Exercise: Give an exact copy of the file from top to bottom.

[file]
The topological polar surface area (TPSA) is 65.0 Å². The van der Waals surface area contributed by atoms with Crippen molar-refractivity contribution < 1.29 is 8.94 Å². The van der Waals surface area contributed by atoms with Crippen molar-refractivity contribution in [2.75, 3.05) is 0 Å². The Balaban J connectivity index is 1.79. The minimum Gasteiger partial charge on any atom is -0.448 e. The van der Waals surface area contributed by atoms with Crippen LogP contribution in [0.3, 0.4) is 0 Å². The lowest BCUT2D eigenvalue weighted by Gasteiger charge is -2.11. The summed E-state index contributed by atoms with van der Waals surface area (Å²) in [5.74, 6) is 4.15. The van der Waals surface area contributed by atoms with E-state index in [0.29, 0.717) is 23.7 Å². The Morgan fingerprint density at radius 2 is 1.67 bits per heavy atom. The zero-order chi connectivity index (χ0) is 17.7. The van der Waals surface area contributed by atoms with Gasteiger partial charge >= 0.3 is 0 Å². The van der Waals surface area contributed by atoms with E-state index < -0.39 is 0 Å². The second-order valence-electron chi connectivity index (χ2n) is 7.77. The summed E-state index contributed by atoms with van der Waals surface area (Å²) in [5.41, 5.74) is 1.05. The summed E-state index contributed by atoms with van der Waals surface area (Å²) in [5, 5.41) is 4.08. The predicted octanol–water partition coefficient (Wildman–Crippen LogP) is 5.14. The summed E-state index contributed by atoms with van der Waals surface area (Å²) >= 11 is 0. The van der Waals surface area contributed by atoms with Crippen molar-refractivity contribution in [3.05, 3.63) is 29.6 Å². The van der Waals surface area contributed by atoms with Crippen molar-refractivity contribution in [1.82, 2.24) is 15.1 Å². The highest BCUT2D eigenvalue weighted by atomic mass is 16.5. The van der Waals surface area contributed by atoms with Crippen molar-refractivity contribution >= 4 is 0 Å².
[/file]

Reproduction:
The topological polar surface area (TPSA) is 65.0 Å². The van der Waals surface area contributed by atoms with Crippen molar-refractivity contribution < 1.29 is 8.94 Å². The van der Waals surface area contributed by atoms with Crippen molar-refractivity contribution in [2.75, 3.05) is 0 Å². The Balaban J connectivity index is 1.79. The minimum Gasteiger partial charge on any atom is -0.448 e. The van der Waals surface area contributed by atoms with Crippen LogP contribution in [0.3, 0.4) is 0 Å². The lowest BCUT2D eigenvalue weighted by Gasteiger charge is -2.11. The summed E-state index contributed by atoms with van der Waals surface area (Å²) in [5.74, 6) is 4.15. The van der Waals surface area contributed by atoms with E-state index in [0.29, 0.717) is 23.7 Å². The Morgan fingerprint density at radius 2 is 1.67 bits per heavy atom. The zero-order chi connectivity index (χ0) is 17.7. The van der Waals surface area contributed by atoms with Gasteiger partial charge >= 0.3 is 0 Å². The van der Waals surface area contributed by atoms with E-state index < -0.39 is 0 Å². The second-order valence-electron chi connectivity index (χ2n) is 7.77. The summed E-state index contributed by atoms with van der Waals surface area (Å²) in [5.41, 5.74) is 1.05. The summed E-state index contributed by atoms with van der Waals surface area (Å²) in [5, 5.41) is 4.08. The predicted octanol–water partition coefficient (Wildman–Crippen LogP) is 5.14. The summed E-state index contributed by atoms with van der Waals surface area (Å²) >= 11 is 0. The van der Waals surface area contributed by atoms with Crippen molar-refractivity contribution in [3.05, 3.63) is 29.6 Å². The van der Waals surface area contributed by atoms with Crippen molar-refractivity contribution in [1.82, 2.24) is 15.1 Å². The highest BCUT2D eigenvalue weighted by atomic mass is 16.5. The van der Waals surface area contributed by atoms with Crippen molar-refractivity contribution >= 4 is 0 Å².